Give to Cenedella (1978) is actually a painting about Cenedella's stepfather, Robert Cenedella Sr. Robert Cenedella Sr. was a successful writer for radio scripts, and worked exclusively with the legendary Broadway star, Helen Hayes, in the 1940s-50s; however, in 1953, Robert Cenedella Sr. was blacklisted and accused of being a Communist by Senator Joseph McCarthy (R, WI) during the infamous McCarthy Hearings. Cenedella Sr. refused to take the oath under general principal, and as he stated "I am an American, I do not have to answer your question." Unfortunately, that left Cenedella Sr. in financial straits for several decades, and as the Artist depicts in this painting, it lasted well into 1978.
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As a New Yorker, Cenedella has seen it all (and then painted it). From subway paintings, street scenes, famous landmarks, and Broadway shows, Bob managed to freeze moments in time and preserve them for our viewing pleasure.
Commissioned by the infamous restauranteur, Sirio Maccioni (1932-2020), Cenedella's Oil on Canvas depicts the elegance and spirit of one of the world’s most preeminent restaurants in its original setting. It is a visual feast, a family portrait including more than 100 celebrities and political habitués over the years such as Henry Kissinger, Richard Nixon, Jacqueline Kennedy Onassis, Philip Roth, Paul Newman, Tony Randall, Sophia Loren, and Barbara Walters.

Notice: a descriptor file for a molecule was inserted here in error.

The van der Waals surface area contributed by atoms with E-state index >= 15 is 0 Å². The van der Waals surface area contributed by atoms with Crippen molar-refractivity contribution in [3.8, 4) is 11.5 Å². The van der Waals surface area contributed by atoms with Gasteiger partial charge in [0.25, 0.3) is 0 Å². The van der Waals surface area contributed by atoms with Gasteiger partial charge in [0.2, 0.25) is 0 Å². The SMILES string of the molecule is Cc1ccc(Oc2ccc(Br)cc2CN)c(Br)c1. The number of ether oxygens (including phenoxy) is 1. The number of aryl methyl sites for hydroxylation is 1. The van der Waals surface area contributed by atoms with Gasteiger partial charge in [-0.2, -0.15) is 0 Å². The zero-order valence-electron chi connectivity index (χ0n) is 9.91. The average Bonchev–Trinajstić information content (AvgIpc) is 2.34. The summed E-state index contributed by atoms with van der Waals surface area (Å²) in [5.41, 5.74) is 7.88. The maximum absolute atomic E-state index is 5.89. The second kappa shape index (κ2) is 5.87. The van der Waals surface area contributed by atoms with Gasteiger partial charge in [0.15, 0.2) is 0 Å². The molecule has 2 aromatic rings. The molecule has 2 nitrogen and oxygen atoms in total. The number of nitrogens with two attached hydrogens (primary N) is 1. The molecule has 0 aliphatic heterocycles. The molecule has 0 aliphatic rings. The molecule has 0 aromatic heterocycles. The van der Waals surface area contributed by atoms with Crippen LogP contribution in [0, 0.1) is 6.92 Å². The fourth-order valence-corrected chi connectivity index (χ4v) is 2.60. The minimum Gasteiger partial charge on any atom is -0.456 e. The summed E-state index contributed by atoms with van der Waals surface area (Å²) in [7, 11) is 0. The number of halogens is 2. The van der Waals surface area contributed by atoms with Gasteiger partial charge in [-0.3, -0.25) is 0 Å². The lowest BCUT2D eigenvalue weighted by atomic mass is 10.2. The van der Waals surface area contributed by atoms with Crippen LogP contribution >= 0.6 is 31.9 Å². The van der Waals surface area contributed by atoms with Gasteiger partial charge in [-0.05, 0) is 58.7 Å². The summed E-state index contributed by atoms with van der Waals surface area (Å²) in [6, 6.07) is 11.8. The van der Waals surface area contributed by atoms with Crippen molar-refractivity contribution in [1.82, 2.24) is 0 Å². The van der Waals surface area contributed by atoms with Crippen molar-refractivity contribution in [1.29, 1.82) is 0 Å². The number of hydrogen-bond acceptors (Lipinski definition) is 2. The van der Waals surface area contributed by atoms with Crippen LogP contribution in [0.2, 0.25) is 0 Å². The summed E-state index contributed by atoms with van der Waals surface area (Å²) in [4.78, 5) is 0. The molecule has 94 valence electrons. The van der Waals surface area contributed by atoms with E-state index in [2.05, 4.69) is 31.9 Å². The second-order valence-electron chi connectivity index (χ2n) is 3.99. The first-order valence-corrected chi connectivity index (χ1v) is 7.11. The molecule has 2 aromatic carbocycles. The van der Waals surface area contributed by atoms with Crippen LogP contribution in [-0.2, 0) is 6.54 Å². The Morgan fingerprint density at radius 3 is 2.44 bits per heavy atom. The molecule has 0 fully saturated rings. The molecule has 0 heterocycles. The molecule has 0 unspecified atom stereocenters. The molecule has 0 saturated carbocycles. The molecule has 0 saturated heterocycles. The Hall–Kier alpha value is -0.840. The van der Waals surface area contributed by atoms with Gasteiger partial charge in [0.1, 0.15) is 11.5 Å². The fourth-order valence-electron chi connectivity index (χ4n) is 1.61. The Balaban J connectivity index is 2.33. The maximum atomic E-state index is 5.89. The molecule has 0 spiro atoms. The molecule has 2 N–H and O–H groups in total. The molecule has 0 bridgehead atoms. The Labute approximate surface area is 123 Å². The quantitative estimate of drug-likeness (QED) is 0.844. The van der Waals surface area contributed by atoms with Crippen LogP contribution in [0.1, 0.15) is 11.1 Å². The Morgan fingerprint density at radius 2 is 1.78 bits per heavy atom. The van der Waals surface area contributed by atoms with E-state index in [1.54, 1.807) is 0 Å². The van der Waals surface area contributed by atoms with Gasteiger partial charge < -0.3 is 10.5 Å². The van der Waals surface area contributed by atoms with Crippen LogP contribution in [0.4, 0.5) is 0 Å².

“Yes Art!” was Cenedella’s farewell to art when he decided to join an advertising agency to escape the commercialism of the art world. Predicting that this gimmick-filled show would draw more attention than any other show that year, “Yes Art!” was exhibited in 1965 at the Fitzgerald Gallery. “Yes Art!” was subsequently taken seriously and imitated by many artists, yet without the humor and commentary present in Cenedella’s work.